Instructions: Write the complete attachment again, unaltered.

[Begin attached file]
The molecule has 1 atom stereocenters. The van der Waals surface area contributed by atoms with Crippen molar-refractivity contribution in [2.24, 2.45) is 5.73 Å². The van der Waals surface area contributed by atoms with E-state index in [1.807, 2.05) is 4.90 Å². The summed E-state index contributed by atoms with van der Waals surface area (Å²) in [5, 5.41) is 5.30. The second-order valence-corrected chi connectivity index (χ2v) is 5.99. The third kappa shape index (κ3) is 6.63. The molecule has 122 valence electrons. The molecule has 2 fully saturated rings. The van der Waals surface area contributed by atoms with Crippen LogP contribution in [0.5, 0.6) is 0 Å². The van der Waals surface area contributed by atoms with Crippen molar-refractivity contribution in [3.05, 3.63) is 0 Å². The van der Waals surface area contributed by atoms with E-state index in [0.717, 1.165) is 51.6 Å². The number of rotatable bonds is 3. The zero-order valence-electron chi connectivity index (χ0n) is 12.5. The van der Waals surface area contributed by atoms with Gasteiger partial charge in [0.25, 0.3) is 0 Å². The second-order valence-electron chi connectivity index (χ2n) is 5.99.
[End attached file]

The molecule has 1 atom stereocenters. The van der Waals surface area contributed by atoms with Crippen molar-refractivity contribution in [2.24, 2.45) is 5.73 Å². The van der Waals surface area contributed by atoms with E-state index in [1.807, 2.05) is 4.90 Å². The summed E-state index contributed by atoms with van der Waals surface area (Å²) in [5, 5.41) is 5.30. The second-order valence-corrected chi connectivity index (χ2v) is 5.99. The third kappa shape index (κ3) is 6.63. The molecule has 122 valence electrons. The molecule has 2 fully saturated rings. The van der Waals surface area contributed by atoms with Crippen LogP contribution in [0.5, 0.6) is 0 Å². The van der Waals surface area contributed by atoms with Crippen molar-refractivity contribution in [3.05, 3.63) is 0 Å². The van der Waals surface area contributed by atoms with E-state index in [0.717, 1.165) is 51.6 Å². The number of rotatable bonds is 3. The zero-order valence-electron chi connectivity index (χ0n) is 12.5. The van der Waals surface area contributed by atoms with Gasteiger partial charge in [0.25, 0.3) is 0 Å². The second-order valence-electron chi connectivity index (χ2n) is 5.99.